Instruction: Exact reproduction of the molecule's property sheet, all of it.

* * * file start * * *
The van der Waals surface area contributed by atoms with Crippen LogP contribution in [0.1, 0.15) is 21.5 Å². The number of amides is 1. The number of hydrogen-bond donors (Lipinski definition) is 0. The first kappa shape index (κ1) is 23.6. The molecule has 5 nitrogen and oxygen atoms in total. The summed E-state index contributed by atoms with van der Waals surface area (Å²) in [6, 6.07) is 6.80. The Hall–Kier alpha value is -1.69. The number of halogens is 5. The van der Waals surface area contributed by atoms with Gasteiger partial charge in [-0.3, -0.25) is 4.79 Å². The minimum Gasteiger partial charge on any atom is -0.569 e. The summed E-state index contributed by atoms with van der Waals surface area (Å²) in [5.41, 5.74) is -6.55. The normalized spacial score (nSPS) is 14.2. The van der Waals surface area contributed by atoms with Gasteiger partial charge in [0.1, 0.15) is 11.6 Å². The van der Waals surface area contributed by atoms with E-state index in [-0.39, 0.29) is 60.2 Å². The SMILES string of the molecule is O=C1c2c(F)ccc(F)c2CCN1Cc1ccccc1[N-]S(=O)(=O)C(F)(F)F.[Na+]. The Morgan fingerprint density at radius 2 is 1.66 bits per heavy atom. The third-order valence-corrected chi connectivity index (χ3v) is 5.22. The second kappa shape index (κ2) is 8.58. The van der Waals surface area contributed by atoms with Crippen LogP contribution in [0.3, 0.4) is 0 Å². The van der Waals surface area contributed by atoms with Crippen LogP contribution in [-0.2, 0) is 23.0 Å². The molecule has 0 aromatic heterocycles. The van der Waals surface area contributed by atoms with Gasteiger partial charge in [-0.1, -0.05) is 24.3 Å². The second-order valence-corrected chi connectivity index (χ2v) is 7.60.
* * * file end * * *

The van der Waals surface area contributed by atoms with Crippen LogP contribution in [0.1, 0.15) is 21.5 Å². The number of amides is 1. The number of hydrogen-bond donors (Lipinski definition) is 0. The first kappa shape index (κ1) is 23.6. The molecule has 5 nitrogen and oxygen atoms in total. The summed E-state index contributed by atoms with van der Waals surface area (Å²) in [6, 6.07) is 6.80. The Hall–Kier alpha value is -1.69. The number of halogens is 5. The van der Waals surface area contributed by atoms with Gasteiger partial charge in [-0.3, -0.25) is 4.79 Å². The minimum Gasteiger partial charge on any atom is -0.569 e. The summed E-state index contributed by atoms with van der Waals surface area (Å²) in [5.41, 5.74) is -6.55. The normalized spacial score (nSPS) is 14.2. The van der Waals surface area contributed by atoms with Gasteiger partial charge in [0.1, 0.15) is 11.6 Å². The van der Waals surface area contributed by atoms with E-state index in [-0.39, 0.29) is 60.2 Å². The SMILES string of the molecule is O=C1c2c(F)ccc(F)c2CCN1Cc1ccccc1[N-]S(=O)(=O)C(F)(F)F.[Na+]. The Morgan fingerprint density at radius 2 is 1.66 bits per heavy atom. The third-order valence-corrected chi connectivity index (χ3v) is 5.22. The second kappa shape index (κ2) is 8.58. The van der Waals surface area contributed by atoms with Crippen LogP contribution in [0.3, 0.4) is 0 Å². The van der Waals surface area contributed by atoms with Crippen LogP contribution in [-0.2, 0) is 23.0 Å². The molecule has 0 aromatic heterocycles. The van der Waals surface area contributed by atoms with Gasteiger partial charge in [-0.1, -0.05) is 24.3 Å². The second-order valence-corrected chi connectivity index (χ2v) is 7.60.